For most of us, the summer is a time to relax, refocus, and recharge (I said “for most of us”, we love you Orientation!). We take stock of what did or did not go well this past year, write our annual reports, and set goals that will carry us through the next 12 next months. We all know, the day our students leave at the conclusion of the Spring semester, our mental clocks start a countdown to their return the following Fall. Whether we want to admit it or not, that countdown clock is rapidly approaching 00:00:00 and our students will be back in our offices with questions and concerns before we know it. So what are some things we can do to make sure we are mentally prepared for the beginning of a new year? Here are some things I do annually before a new academic year gets underway:
1) Take a STAY-cation: It sounds obvious, but make sure you take time for yourself during the summer! I’m really a hermit at heart, so for me, nothing is better than just relaxing for a week with my books and escaping reality without the hassle of actually going anywhere! If you’re more of a traveler, than get away and visit somewhere you’ve always wanted to go! If you can’t spend the vacation time, just head down to the shore for a weekend and relax on the beach. Once Convocation is over and the routine of the year has begun there is very little time to get away, so make sure to take advantage of it while it’s here!
2) Read something new that you can incorporate into your practice: I love reading about new trends and practices, or finding interesting articles/theories from different fields and incorporating it into my work. During the year, though, there is very little time just to sit back and truly digest new material. I make it a point to find something new (or just new to me) that I can use to address something that happened during the school year. One issue I had this year was my accountability and my student employees taking ownership for their work. To address this, This summer I am reading The Oz Principle (Conners, Hickman, and Smith, 2004) and finding ways to incorporate it into student staff training. It has also helped me to reflect on my own work as I have just celebrated my one year anniversary in my position. Finding new material helps you to step back from your day-to-day routines, reflect on your practice, and can remind you why you became passionate about this field in the first place.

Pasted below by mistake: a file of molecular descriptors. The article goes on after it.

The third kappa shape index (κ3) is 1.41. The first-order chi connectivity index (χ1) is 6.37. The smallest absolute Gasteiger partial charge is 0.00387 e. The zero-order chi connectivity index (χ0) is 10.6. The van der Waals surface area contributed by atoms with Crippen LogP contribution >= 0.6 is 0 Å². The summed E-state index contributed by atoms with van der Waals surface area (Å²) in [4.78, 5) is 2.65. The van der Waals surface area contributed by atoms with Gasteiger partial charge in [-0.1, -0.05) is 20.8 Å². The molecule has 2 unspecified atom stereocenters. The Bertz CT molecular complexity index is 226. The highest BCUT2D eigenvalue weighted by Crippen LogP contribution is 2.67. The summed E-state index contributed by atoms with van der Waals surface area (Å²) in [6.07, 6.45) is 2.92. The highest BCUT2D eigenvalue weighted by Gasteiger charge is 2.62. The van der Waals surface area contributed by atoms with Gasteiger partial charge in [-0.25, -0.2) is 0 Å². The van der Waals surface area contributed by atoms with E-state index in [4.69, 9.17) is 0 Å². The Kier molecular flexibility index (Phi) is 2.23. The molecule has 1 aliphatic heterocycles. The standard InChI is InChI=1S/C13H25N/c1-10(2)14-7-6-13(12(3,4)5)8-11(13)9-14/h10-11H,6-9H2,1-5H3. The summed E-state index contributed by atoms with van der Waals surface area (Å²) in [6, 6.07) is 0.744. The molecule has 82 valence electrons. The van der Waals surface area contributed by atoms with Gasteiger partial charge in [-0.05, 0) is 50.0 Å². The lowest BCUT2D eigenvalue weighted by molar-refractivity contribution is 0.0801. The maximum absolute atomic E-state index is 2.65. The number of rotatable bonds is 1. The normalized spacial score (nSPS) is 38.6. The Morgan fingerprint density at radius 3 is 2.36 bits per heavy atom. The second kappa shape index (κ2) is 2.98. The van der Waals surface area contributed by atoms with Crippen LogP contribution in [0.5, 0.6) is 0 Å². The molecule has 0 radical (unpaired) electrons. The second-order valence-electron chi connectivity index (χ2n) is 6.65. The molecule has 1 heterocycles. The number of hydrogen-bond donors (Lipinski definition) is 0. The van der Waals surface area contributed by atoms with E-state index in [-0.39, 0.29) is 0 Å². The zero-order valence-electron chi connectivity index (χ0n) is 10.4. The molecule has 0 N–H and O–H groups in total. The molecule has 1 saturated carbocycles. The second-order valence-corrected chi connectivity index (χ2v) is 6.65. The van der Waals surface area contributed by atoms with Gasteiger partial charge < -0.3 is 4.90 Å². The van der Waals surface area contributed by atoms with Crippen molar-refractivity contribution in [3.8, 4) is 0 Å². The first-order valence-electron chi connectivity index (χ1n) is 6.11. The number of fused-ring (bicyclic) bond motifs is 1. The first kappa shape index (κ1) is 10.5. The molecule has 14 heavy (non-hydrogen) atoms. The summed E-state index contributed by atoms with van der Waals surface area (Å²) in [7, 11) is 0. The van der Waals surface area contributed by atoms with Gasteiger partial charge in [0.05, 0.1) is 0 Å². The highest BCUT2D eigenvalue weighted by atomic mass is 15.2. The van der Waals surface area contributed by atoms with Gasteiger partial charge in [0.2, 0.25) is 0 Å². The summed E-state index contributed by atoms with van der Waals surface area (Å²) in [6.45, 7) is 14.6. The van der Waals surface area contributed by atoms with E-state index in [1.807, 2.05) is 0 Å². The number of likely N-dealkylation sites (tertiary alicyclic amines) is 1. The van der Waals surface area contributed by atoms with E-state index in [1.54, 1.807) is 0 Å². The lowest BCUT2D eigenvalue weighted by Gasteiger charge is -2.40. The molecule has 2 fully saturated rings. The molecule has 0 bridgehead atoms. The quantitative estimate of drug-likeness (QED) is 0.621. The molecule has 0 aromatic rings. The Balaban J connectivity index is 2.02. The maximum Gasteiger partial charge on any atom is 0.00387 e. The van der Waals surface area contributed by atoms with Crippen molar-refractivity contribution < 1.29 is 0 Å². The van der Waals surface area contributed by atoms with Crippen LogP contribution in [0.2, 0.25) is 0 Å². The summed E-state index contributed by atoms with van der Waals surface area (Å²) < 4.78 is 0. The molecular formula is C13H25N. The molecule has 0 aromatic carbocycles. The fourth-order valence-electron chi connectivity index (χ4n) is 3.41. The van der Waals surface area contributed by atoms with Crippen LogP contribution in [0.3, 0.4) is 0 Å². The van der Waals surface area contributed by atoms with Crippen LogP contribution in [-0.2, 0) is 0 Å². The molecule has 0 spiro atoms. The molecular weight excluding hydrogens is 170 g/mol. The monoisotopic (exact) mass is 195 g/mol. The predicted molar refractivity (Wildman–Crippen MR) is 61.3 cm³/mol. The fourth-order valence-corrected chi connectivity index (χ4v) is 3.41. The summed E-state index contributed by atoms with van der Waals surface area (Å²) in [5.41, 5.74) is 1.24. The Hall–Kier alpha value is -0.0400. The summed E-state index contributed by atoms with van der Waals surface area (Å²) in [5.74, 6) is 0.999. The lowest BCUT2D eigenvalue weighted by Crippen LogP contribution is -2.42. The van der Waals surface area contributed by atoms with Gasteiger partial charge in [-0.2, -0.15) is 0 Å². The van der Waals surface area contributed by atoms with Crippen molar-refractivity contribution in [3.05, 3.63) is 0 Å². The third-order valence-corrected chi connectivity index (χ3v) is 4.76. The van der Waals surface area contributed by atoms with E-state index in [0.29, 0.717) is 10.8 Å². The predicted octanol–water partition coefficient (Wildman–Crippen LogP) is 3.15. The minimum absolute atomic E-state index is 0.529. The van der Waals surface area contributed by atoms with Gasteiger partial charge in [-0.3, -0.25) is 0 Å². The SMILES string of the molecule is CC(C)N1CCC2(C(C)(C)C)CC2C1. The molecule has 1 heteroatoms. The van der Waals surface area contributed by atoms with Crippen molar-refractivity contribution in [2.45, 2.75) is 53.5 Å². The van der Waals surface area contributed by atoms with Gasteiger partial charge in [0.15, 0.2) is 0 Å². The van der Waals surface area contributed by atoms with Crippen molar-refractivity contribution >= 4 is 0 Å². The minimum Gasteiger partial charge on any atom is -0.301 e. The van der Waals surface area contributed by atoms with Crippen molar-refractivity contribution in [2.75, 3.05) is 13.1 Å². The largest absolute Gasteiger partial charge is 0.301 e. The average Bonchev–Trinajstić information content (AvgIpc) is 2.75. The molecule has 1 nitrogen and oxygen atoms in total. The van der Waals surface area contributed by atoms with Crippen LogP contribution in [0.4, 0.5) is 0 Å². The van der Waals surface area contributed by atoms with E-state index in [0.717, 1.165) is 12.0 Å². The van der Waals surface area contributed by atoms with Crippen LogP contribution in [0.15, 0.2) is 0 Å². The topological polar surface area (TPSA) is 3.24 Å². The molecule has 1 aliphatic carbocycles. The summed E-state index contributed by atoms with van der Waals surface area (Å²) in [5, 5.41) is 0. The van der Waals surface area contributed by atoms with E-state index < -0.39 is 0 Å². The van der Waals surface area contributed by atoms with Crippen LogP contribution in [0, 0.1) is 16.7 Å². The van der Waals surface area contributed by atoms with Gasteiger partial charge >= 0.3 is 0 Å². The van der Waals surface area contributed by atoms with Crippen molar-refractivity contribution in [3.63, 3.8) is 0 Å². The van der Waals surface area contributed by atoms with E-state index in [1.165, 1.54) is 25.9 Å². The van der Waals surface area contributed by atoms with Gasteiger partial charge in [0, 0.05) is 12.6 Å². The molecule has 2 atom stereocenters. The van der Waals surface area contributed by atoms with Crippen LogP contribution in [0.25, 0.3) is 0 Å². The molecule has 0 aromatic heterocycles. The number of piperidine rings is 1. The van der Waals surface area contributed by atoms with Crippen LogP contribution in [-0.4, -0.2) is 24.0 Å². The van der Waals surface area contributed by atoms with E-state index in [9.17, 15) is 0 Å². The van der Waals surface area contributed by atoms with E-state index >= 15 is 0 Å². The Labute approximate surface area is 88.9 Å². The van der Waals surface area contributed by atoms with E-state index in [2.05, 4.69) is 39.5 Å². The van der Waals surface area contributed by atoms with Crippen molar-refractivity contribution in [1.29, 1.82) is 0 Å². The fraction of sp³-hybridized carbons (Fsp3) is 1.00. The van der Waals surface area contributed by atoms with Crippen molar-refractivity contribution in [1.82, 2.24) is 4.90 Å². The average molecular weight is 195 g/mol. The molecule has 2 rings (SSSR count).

3)Clean my office: Anyone who knows me, knows that I am a “piler” not a “filer,” As the year goes on things just pile up around my office. I know where everything is, but to those around me it’s just a mess! I make sure that before the academic year begins my is completely cleared out and that everything has a place. It may not stay that way long, but it gives a feeling that “all is new” and that all that old stuff that was around isn’t as important because there’s a whole new year of challenges to face and successes to achieve!
Those are just three things that help me to be prepared for a new year. Here are some other recommendations from my colleagues on The Jersey Alliance Executive Council:
1) Get a new planner and fill it in with all the important dates for the upcoming year
2) Goal Setting
3) Buy yourself a new outfit, shoes, and/or bag: something that helps remind you that it’s a new year!
4) Restock office supplies: If you’re like me, than you can’t live without that particular office supply. For me it’s Sharpee® pens (they’re the best!)
5) Review assessments from the previous year: If you have the ability to institute short one page assessments from programs/activities you plan throughout the year, don’t let them go to waste. Use the information you obtain to inform your practice for the upcoming year. If this is not currently a part of your practice, use this summer to develop these instruments so that you have that information ready for you next summer
NOTE: Thanks to Maya Bley, Courtney O’Connell, Thea Schoenberg, Kelly Hennessy, and Michelle Brisson for their responses
Seth D. Zolin